How to Use Full Size Patterns | Glen-L Boat Plans
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  • How to Use Full Size Patterns

    How to Use Full Size Patterns

    One of two types of patterns may be furnished with your Plans and Patterns package; one type is printed or blueprinted while the other type is drawn out from master templates on heavy kraft paper. On smaller boats, the blueprinted patterns may have both the inner and outer contour given, while on the larger boats the pattern will show only the outer contour. Patterns on all but the smallest boats are given in half section; meaning only one half is shown. In some cases, a pattern may be superimposed on another, and to distinguish each frame or member, you may wish to use colored pencils to delineate the lines being used. All reference lines, such as centerline, set-up level, or waterline are indicated on the patterns. The patterns given for the particular boat are as noted in the GLEN-L catalog under the description of the plan purchased.


    Frames may consist of a dozen or more parts and it is extremely difficult to hold these parts in position when assembling over a paper pattern, so the following system was developed. Read and understand the methods described before starting construction.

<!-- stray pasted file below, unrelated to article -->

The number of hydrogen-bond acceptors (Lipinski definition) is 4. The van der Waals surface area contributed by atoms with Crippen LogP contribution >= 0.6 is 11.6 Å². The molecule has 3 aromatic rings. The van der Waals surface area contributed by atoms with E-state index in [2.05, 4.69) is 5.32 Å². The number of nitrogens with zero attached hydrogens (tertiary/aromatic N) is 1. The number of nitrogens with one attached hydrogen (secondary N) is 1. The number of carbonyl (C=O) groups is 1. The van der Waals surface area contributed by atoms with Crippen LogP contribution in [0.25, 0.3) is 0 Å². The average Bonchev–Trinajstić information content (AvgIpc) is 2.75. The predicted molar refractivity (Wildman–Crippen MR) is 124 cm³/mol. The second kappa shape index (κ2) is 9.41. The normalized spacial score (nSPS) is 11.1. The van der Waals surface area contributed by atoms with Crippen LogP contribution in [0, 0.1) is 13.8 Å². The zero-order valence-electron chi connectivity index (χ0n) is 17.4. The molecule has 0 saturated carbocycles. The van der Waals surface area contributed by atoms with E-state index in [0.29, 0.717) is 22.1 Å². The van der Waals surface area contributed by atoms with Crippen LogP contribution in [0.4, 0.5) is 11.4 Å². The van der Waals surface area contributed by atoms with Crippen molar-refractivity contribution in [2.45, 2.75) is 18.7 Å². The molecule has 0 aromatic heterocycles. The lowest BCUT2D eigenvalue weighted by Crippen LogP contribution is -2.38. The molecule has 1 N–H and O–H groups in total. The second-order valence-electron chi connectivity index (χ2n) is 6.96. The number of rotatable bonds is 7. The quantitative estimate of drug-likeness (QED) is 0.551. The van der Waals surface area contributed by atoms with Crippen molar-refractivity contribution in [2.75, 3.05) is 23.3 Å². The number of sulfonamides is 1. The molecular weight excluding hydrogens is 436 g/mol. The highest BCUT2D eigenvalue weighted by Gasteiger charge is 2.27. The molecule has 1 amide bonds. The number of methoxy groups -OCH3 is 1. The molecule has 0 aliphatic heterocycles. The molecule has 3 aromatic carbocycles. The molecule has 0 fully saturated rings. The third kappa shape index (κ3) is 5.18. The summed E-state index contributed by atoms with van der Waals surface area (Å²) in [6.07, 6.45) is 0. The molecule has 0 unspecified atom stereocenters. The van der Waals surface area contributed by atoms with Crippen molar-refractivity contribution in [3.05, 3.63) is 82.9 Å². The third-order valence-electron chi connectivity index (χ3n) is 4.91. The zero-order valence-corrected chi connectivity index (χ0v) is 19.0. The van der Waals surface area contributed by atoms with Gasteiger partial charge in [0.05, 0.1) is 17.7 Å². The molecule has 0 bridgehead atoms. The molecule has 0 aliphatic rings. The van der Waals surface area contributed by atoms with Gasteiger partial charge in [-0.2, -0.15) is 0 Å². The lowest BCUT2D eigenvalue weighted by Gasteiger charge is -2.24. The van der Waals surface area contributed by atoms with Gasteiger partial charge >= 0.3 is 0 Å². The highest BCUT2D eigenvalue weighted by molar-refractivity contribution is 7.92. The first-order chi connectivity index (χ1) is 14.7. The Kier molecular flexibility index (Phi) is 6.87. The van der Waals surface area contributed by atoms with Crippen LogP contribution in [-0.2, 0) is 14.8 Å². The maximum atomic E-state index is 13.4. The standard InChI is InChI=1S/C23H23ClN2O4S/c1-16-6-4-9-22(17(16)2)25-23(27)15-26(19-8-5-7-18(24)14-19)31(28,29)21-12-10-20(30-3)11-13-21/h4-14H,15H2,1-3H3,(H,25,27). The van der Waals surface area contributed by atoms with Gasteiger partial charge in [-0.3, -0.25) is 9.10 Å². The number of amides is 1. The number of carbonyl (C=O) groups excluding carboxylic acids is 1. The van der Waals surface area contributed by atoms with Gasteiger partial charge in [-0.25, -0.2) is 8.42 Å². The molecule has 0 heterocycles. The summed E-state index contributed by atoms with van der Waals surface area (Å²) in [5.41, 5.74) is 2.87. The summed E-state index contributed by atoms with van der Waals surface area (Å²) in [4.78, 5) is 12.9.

Fig. 1 – The LAYOUT BOARD (a sheet or sheets of plywood, aluminum or steel depending on the construction method) as large as the biggest full width frame of the boat is laid on a flat surface. Usually this can be the plywood used for the transom and other parts. A vertical line, representing the frame centerline, is drawn on the Layout Board. At right angles (90o) to the centerline, draw a horizontal line that represents the reference line on the patterns, either waterline or setup level. Adjust the height of this horizontal line so that all frame outlines will lay within the limits of the Layout Board.

    Fig. 2 – Half section frame patterns are aligned over the centerline and horizontal reference line marked on the Layout Board. To “see” through the paper, cut sighting holes in the paper pattern on each end of the centerline and reference line to align the frame pattern centerline and reference line to the lines on the Layout Board underneath, holding the pattern to the Layout Board with weights or thumb tacks. The outer contour of the frame is then transferred to the Layout Board using carbon paper, or by pricking through the pattern at frequent intervals with an awl or tracing wheel (such as used in dressmaking). If the former, use two pieces of carbon paper, one carbon side to the Layout Board and the other carbon side to the paper pattern, to duplicate the lines to the UNDERSIDE of the paper pattern and on the plywood simultaneously. Mark through the pattern with a hard pencil, tracing the outer frame outline. The entire outline need not be scribed to the Layout Board, only the pertinent areas so the wooden part can be positioned accurately. With either the carbon paper or pin prick, be sure the centerline and horizontal reference line are duplicated to the UNDERSIDE of the paper pattern. Continue, flip the paper pattern over to the opposite side of the centerline and mark the frame contour to the Layout Board for the other half of the frame. The entire exterior outline of the frame, or the portions required, should now be indicated on the Layout Board. Each frame can be laid out in similar manner or each can be assembled prior to marking the subsequent one to avoid a confusion of lines.